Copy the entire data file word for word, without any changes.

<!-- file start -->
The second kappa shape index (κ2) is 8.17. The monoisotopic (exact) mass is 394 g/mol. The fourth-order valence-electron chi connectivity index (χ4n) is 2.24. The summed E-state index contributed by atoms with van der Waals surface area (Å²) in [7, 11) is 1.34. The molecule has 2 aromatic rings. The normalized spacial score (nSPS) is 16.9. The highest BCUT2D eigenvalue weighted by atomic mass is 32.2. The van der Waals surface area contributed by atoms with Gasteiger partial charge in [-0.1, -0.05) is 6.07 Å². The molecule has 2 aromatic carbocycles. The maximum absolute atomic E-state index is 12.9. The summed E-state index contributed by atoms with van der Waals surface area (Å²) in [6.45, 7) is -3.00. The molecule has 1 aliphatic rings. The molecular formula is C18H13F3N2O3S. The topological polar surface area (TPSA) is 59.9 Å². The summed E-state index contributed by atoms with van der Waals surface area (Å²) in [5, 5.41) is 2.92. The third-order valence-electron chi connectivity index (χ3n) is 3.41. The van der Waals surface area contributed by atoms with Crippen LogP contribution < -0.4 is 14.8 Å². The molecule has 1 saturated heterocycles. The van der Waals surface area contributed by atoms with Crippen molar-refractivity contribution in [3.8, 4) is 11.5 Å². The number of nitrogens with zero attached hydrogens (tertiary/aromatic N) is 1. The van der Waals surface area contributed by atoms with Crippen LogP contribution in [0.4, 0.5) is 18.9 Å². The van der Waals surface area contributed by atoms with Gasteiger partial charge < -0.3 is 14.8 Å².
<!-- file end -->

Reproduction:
The second kappa shape index (κ2) is 8.17. The monoisotopic (exact) mass is 394 g/mol. The fourth-order valence-electron chi connectivity index (χ4n) is 2.24. The summed E-state index contributed by atoms with van der Waals surface area (Å²) in [7, 11) is 1.34. The molecule has 2 aromatic rings. The normalized spacial score (nSPS) is 16.9. The highest BCUT2D eigenvalue weighted by atomic mass is 32.2. The van der Waals surface area contributed by atoms with Gasteiger partial charge in [-0.1, -0.05) is 6.07 Å². The molecule has 2 aromatic carbocycles. The maximum absolute atomic E-state index is 12.9. The summed E-state index contributed by atoms with van der Waals surface area (Å²) in [6.45, 7) is -3.00. The molecule has 1 aliphatic rings. The molecular formula is C18H13F3N2O3S. The topological polar surface area (TPSA) is 59.9 Å². The summed E-state index contributed by atoms with van der Waals surface area (Å²) in [5, 5.41) is 2.92. The third-order valence-electron chi connectivity index (χ3n) is 3.41. The van der Waals surface area contributed by atoms with Crippen LogP contribution < -0.4 is 14.8 Å². The molecule has 1 saturated heterocycles. The van der Waals surface area contributed by atoms with Crippen molar-refractivity contribution in [3.8, 4) is 11.5 Å². The number of nitrogens with zero attached hydrogens (tertiary/aromatic N) is 1. The van der Waals surface area contributed by atoms with Crippen LogP contribution in [0.4, 0.5) is 18.9 Å². The van der Waals surface area contributed by atoms with Gasteiger partial charge < -0.3 is 14.8 Å².